- “You did a great job describing our services to the client; stick with that approach for future client meetings.”
- “I’m worried about your progress toward the deadline; let’s meet weekly to be sure you’re hitting objectives in a timely manner.”
Your job as a manager doesn't end with giving others feedback or direction. As the leader of your team, you also need to be open to hearing and responding to feedback about your own abilities and challenges. Even more importantly, you need to create a channel of communication that allows your team members to keep you in the loop when problems, challenges, or opportunities arise.
6 Tips for Receiving Employee Feedback
According to the Harvard Business Review, “Most people have good reasons for keeping their opinions from higher ups.” The most prevalent reason given is fear of retaliation.
The more power you have as a manager, the more anxious your employees are about saying anything that could result in lower pay, fewer opportunities, or a glass ceiling.
As a manager, though, you need to hear from your employees. What’s working well for them? What’s working poorly? Are there bottlenecks you’re not aware of? Personnel issues no one has mentioned? How can you improve your employees’ situation so that they can improve their performance? A great example of this comes from an article produced by the Academy of Management which describes the value of employee feedback at NASA:
On one occasion during his tenure with NASA during the 1960s and 1970s, famous chief scientist Wernher von Braun sent a bottle of champagne to an engineer who admitted that he might have inadvertently short-circuited the Redstone missile which went out of control during pre-launch testing. A subsequent investigation revealed that the engineer was right. As a result of the engineer's voluntary disclosure, an expensive missile redesign was avoided.
In this example, a manager let his employees know that they were encouraged to share even bad news—and that open communication would be valued above flawless performance. As a result, an employee chose to share information he might otherwise have withheld. In the long run, opening lines of communication led to huge savings in cost and time. Here are some tips for opening up communication between yourself and your team members.
1. Create an Old-Fashioned Suggestion Box—and Use It
Nothing says “anonymous” like a suggestion box placed in a public location, where anyone can drop in a note without signing it. Not every suggestion will be positive or welcome, but some will be. When you receive a useful suggestion from the box, be sure you mention it to your employees so they know their voice has been heard.
2. Develop and Consistently Follow a No-Retribution Policy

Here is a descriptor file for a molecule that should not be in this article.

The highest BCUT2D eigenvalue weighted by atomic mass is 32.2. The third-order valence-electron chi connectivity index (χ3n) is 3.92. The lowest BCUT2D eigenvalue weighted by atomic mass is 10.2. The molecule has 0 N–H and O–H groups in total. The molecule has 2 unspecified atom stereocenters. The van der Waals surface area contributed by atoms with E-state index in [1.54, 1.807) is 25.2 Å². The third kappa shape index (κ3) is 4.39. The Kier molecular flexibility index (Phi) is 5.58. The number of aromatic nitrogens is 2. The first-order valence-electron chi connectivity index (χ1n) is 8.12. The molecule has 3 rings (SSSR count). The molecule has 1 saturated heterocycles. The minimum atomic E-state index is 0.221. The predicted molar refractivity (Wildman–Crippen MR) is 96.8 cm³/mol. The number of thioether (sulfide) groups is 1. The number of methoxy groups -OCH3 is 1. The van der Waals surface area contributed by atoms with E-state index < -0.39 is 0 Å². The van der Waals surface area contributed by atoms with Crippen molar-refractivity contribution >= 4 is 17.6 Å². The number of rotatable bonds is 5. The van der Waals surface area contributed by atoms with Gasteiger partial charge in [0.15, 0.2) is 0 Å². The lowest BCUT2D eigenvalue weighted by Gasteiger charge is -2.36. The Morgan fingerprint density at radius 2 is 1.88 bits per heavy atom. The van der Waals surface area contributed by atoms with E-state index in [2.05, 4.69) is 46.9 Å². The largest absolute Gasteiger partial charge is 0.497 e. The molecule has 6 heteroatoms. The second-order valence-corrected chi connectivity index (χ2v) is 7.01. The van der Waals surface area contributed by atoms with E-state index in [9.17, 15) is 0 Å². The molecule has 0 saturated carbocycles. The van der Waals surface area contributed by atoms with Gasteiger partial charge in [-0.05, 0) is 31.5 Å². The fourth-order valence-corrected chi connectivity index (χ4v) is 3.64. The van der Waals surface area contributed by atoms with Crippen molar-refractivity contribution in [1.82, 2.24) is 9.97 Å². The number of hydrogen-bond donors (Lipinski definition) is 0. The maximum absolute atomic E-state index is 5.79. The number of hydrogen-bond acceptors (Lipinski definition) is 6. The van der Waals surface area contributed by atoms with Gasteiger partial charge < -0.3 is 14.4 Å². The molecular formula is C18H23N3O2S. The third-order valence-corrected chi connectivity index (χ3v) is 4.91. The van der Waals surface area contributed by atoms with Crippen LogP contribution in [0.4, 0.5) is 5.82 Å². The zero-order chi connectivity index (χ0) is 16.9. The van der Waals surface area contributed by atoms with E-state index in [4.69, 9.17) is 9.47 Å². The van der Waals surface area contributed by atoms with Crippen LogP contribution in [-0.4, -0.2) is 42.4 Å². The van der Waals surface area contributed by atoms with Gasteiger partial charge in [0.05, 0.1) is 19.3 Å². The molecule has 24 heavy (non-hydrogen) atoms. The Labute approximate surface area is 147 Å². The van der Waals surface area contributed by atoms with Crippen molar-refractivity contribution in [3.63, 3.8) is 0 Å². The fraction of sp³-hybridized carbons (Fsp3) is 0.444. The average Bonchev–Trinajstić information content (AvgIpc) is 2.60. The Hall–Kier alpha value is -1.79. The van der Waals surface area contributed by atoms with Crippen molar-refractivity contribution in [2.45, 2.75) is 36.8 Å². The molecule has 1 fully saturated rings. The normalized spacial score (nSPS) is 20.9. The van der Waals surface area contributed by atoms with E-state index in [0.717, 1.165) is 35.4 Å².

It’s one thing to
say “there will be no retribution for negative feedback;” it’s another thing to
get employees to believe it. Make sure your employees are aware of your written
policy and how it works, and mention it when appropriate so they know it’s
3. Show Employees What Useful, Constructive Feedback Looks Like
you provide feedback to your employees, be sure it’s immediate, accurate, fair,
clear, and action-oriented. Explain what you’re doing so that the process is
transparent; for example, you might tell an employee “I’m letting you know this
right away because you’ll be doing this type of project in the future, and I
want to nip any potential problems in the bud.” Let employees know that
they are encouraged to give you similar feedback.
4. Listen Carefully to Feedback, and Gather More Information When Necessary
If an employee tells you “I need more direction,” rather than nodding and
smiling, ask for more details. Find out what information the employee feels
he’s missing, and how he’d like to receive additional direction. If
appropriate, get the team together to find out whether the individual
employee’s criticism is relevant to the whole group.
5. Show Your Employees That You Listen to and Value Their Feedback
you’ve received helpful feedback, say so—in meetings, in newsletters, or in
group emails. Give credit as it’s due; for example “Joe mentioned to me that
you’re having a hard time getting the resources you need, so I looked into
options and found that I could get you more laptops and an updated version of
the software you’re using.” This type of positive response should inspire
more employees to share critical information with you, rather than complaining
behind your back.
6. Respond to Feedback With Moderation
An employee accuses you of unfairly favoring another employee, and you hit the roof or give a long explanation of your motivations and reasons. A few minutes later, upon reflection, you realize that the accusation had a grain of truth in it. By now, though, it’s too late to take back your hasty response.
Even if you were to apologize, your employee might think twice about bringing concerns to you in the future. A better choice is to listen, take notes, ask questions, and let your employee know that you’ll think carefully about his feedback. If your employees are upset, it’s more important to understand and fix the problem than it is to defend your motivations or actions
Like Werner von Braun in the NASA story described at the beginning of this section, you can benefit tremendously from honest, timely feedback from your employees. Like von Braun, though, you'll need to show your employees that you honestly want, value, and will listen to feedback. It takes self-confidence and flexibility—but isn't that why you were promoted to a managerial job in the first place?
Feedback: A Tool for Growth
Whether you're giving or getting feedback, as a manager you're using feedback as a tool for growth. When you provide the right kind of feedback to your employees, you're offering them immediate, relevant, actionable information they can put to work for positive change. When you make yourself available to receive and act on feedback from your employees, you give yourself the opportunity to learn, change, and grow.
As you improve your feedback skills, you’ll also improve your ability to recognize and respond to positive and negative behaviors. You’ll also gain insight into your own strengths and challenges as a manager. Over time, you’ll develop a solid rapport with your employees—and your business will benefit.